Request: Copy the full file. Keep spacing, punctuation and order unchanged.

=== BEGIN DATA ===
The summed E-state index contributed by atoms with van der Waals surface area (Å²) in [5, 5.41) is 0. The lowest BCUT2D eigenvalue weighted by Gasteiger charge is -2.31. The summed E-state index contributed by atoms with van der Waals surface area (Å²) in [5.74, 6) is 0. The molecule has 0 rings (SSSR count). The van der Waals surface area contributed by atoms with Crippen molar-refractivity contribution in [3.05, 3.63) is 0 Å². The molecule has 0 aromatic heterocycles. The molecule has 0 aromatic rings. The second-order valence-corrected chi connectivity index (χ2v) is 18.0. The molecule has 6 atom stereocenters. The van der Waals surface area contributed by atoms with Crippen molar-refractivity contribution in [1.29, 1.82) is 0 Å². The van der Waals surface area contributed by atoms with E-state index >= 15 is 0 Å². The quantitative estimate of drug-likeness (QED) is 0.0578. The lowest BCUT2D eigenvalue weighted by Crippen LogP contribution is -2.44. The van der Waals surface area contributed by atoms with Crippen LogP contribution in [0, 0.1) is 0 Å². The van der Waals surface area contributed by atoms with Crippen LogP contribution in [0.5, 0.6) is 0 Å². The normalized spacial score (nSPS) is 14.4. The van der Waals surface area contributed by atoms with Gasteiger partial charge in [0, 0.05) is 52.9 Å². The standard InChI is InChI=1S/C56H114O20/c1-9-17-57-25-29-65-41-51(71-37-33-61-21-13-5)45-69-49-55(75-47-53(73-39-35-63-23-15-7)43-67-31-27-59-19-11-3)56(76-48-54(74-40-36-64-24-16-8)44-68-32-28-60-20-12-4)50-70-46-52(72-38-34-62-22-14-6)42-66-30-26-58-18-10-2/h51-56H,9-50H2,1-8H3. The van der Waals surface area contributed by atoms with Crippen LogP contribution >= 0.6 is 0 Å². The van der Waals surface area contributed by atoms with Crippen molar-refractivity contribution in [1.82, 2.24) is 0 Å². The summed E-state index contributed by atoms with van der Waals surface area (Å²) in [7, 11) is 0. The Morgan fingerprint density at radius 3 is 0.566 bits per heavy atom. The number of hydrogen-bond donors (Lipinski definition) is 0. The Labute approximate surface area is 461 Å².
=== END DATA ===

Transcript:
The summed E-state index contributed by atoms with van der Waals surface area (Å²) in [5, 5.41) is 0. The lowest BCUT2D eigenvalue weighted by Gasteiger charge is -2.31. The summed E-state index contributed by atoms with van der Waals surface area (Å²) in [5.74, 6) is 0. The molecule has 0 rings (SSSR count). The van der Waals surface area contributed by atoms with Crippen molar-refractivity contribution in [3.05, 3.63) is 0 Å². The molecule has 0 aromatic heterocycles. The molecule has 0 aromatic rings. The second-order valence-corrected chi connectivity index (χ2v) is 18.0. The molecule has 6 atom stereocenters. The van der Waals surface area contributed by atoms with Crippen molar-refractivity contribution in [1.29, 1.82) is 0 Å². The van der Waals surface area contributed by atoms with E-state index >= 15 is 0 Å². The quantitative estimate of drug-likeness (QED) is 0.0578. The lowest BCUT2D eigenvalue weighted by Crippen LogP contribution is -2.44. The van der Waals surface area contributed by atoms with Crippen LogP contribution in [0, 0.1) is 0 Å². The van der Waals surface area contributed by atoms with Crippen LogP contribution in [0.5, 0.6) is 0 Å². The normalized spacial score (nSPS) is 14.4. The van der Waals surface area contributed by atoms with Gasteiger partial charge in [0, 0.05) is 52.9 Å². The standard InChI is InChI=1S/C56H114O20/c1-9-17-57-25-29-65-41-51(71-37-33-61-21-13-5)45-69-49-55(75-47-53(73-39-35-63-23-15-7)43-67-31-27-59-19-11-3)56(76-48-54(74-40-36-64-24-16-8)44-68-32-28-60-20-12-4)50-70-46-52(72-38-34-62-22-14-6)42-66-30-26-58-18-10-2/h51-56H,9-50H2,1-8H3. The van der Waals surface area contributed by atoms with Crippen LogP contribution >= 0.6 is 0 Å². The van der Waals surface area contributed by atoms with Crippen molar-refractivity contribution in [1.82, 2.24) is 0 Å². The summed E-state index contributed by atoms with van der Waals surface area (Å²) in [7, 11) is 0. The Morgan fingerprint density at radius 3 is 0.566 bits per heavy atom. The number of hydrogen-bond donors (Lipinski definition) is 0. The Labute approximate surface area is 461 Å².